The making of Gong/Kyou: visual archive and the common in contemporary East Asia
ABSTRACT This study will take two cases from East Asia to illustrate how visual archive/archiving has become or potentially becomes new space where image, heterogeneous temporalities and ideas of the common may lead to a redefinition or at least reconsideration of the binaries between public and private, between image and visual, between past and future. In contrast to historical archives, such visual archives not only aim for documentation and conservation but also become the sites of creating agencies and provoking critical reflections on the idea of the public. The first case is “Center for Remembering 3.11” initiated by Sendai Mediatheque (SMT), where civic participation and the archiving of the post-311 Tohoku Earthquake images of the disaster-ridden region were solicited and made into an online archive. The second case is Multitude.asia, a digital archive initiated by Taiwanese activist and scholar Huang Sun-quan, who works in collaboration with students, artists, and researchers from Mainland China and Taiwan in sorting, interviewing, and editing videos and texts about alternative cultural activities and space in Asia. While discussions on the archive and the public discourse are predominated by theories from Europe and the US, the current study intends to contextualize the concepts of “the public” (gōng/ōyake), “the private” (sī/watakushi), and “the common” (gòng/ kyō) in Chinese and Japanese languages in the discourse of archive in cultural specificity.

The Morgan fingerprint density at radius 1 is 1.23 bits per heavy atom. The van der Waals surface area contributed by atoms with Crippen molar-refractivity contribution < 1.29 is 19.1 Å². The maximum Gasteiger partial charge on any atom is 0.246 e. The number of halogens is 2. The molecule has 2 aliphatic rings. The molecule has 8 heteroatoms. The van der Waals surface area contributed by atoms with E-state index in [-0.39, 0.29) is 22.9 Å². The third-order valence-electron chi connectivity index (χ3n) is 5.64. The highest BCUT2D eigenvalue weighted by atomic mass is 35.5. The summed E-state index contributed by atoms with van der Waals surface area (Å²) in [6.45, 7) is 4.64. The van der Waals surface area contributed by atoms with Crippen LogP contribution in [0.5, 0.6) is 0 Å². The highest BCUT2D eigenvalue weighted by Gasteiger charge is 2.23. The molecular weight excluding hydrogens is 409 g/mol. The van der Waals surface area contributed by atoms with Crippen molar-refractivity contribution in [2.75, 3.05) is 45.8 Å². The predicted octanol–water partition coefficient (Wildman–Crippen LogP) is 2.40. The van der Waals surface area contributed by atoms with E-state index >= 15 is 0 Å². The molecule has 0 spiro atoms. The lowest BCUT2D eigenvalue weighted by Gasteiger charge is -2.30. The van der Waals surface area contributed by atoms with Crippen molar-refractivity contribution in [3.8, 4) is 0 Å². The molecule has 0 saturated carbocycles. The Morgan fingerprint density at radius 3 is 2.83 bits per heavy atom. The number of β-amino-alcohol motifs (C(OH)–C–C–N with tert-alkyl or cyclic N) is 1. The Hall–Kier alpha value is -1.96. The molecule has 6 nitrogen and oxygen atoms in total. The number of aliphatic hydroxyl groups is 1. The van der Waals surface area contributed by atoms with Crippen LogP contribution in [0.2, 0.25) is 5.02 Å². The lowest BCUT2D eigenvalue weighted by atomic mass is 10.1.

KEYWORDS: Visual archive in East Asia; public and private; Mizoguchi Yūzō ; Sendai Mediatheque; multitude
Notes on contributor
Dr. PAN Lu is Assistant Professor at Department of Chinese Culture, The Hong Kong Polytechnic University. She was visiting scholar and visiting fellow at the Technical University of Berlin (2008 and 2009), the Harvard-Yenching Institute (2011-2012), researcher in residence at Fukuoka Asian Art Museum (2016) and visiting scholar at Taipei National University of the Arts (2018). Pan is author of two monographs: In-Visible Palimpsest: Memory, Space and Modernity in Berlin and Shanghai (Bern: Peter Lang, 2016) and Aestheticizing Public Space: Street Visual Politics in East Asian Cities (Bristol: Intellect, 2015).